It should be said that I’m happy for others who are able to publish more than one book a year. Delighted. Being crazy jealous that they can do it doesn’t make me less pleased for them! And I know that the mere fact of having written a book — more than one — and then seeing it published it is a massive deal. I’m proud of what I’ve achieved to date and look forward to doing more of the same.

Thinking about it, I suppose jealousy can actually be a good thing. It’s a kick up the backside, a goad to action. And even though I’m not sure what else I can do to increase my productivity, it does at least keep me thinking about ideas to do so. It’s also an awesome spur to get my butt in the chair to write when I do have the opportunity.

So that’s my confession. I found my green-eyed monster: it was down the back of the couch this whole time!

Also, I realise this post is a bit of a ramble. It’s more me thinking aloud (well, on screen) than anything else. But I thought putting this out there might help other writers who feel the same way I do.

Some of you do feel this way, right?

Right, guys?

Adventure Time friends

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Achievement unlocked: novel complete

I finished my work in progress last night. Which makes me feel like this.

Eccleston dance

This book (working title: Melaina, which is the main character’s name because I suck at naming things) is 73k words and took me seven months to write.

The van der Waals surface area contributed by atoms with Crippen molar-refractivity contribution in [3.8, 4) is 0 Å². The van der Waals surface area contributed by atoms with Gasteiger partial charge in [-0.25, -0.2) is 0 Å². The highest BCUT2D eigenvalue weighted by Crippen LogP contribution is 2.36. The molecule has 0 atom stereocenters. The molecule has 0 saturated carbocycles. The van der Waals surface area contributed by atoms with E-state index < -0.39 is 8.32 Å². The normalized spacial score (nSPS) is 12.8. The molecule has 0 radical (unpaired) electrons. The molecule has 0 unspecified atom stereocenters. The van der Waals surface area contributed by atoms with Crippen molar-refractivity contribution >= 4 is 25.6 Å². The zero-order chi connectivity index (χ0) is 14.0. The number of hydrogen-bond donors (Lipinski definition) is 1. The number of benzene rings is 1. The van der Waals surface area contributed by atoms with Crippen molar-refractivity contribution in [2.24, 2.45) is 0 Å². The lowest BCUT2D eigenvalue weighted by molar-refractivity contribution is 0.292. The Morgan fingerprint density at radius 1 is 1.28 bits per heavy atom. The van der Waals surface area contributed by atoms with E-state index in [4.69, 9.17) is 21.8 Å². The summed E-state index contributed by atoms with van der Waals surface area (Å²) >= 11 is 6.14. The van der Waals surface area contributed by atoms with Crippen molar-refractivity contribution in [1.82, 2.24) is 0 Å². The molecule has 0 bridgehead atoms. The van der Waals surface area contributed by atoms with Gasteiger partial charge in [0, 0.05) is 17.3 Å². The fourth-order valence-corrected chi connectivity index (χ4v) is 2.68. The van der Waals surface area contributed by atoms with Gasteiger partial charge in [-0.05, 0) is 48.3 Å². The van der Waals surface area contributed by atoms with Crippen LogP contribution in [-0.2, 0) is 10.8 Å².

By comparison, Isla’s Inheritance was about 80k words when I first finished it, and it took twice as long. I cut about 10k words from it in the editing process.

The difference in my writing speed is not that I have more time — I’m still a single parent with a little boy, and I can still only write after he’s gone to bed — but because I’ve learned that FIRST DRAFTS SUCK.

Seriously.

When I was writing Isla’s Inheritance, I obsesssed over the beginning. I knew you really had to land the beginning or your potential writer/agent/editor wouldn’t get any further to discover what your writing was like once you’d found your sea legs. And I knew there was something wrong with the beginning of my book, but I couldn’t fix it.

It wasn’t until I’d done several rounds of edits, received a bunch of agent rejections and had feedback from a pitching contest that I finally amputated the first couple thousand words from the start, and deleted an entire chapter in the first 10k words. It took me that long to gain perspective on it and see what the problem was.

And that’s why it’s not worth wasting a lot of time analysing your book in the drafting stage. You don’t have the perspective.

Also, drafting (despite what anyone tells you) is HARD. It requires dedication, finding the time to sit down when you’ve got washing to do or would rather be reading or sleeping. (Sleeping figures pretty highly for me.) I personally find dialogue easy and a lot of fun to write, but transition scenes? I have to make myself write them, and reward myself with cookies.

I’ve learned to cut myself some slack. Sure, what I come up with (especially during transition scenes) may be clunky and not flow properly. But I don’t let myself get too tied up in trying to fix it as I’m drafting. I will do one read over of what I wrote the previous session, and edit as I go. Then I move on. So far the only additional editing the bulk of Melaina has seen is when I’ve had an idea later on that’s involved a bit of foreshadowing; when I’ve edited that in I’ve often tinkered with the section I added it to.

That’s it.

There are hokey cliches in there (“my heart thundered”, “my pulse raced”). There are ridiculous phrases (for some reason I seem very fond of writing things like “my eyes roamed the room”, despite the anatomical impossibility of such an act). But that’s what editing is for.

It’s clunky but it’s done. The bones are there. You can’t edit nothing, and now I have something to polish.

Booyah!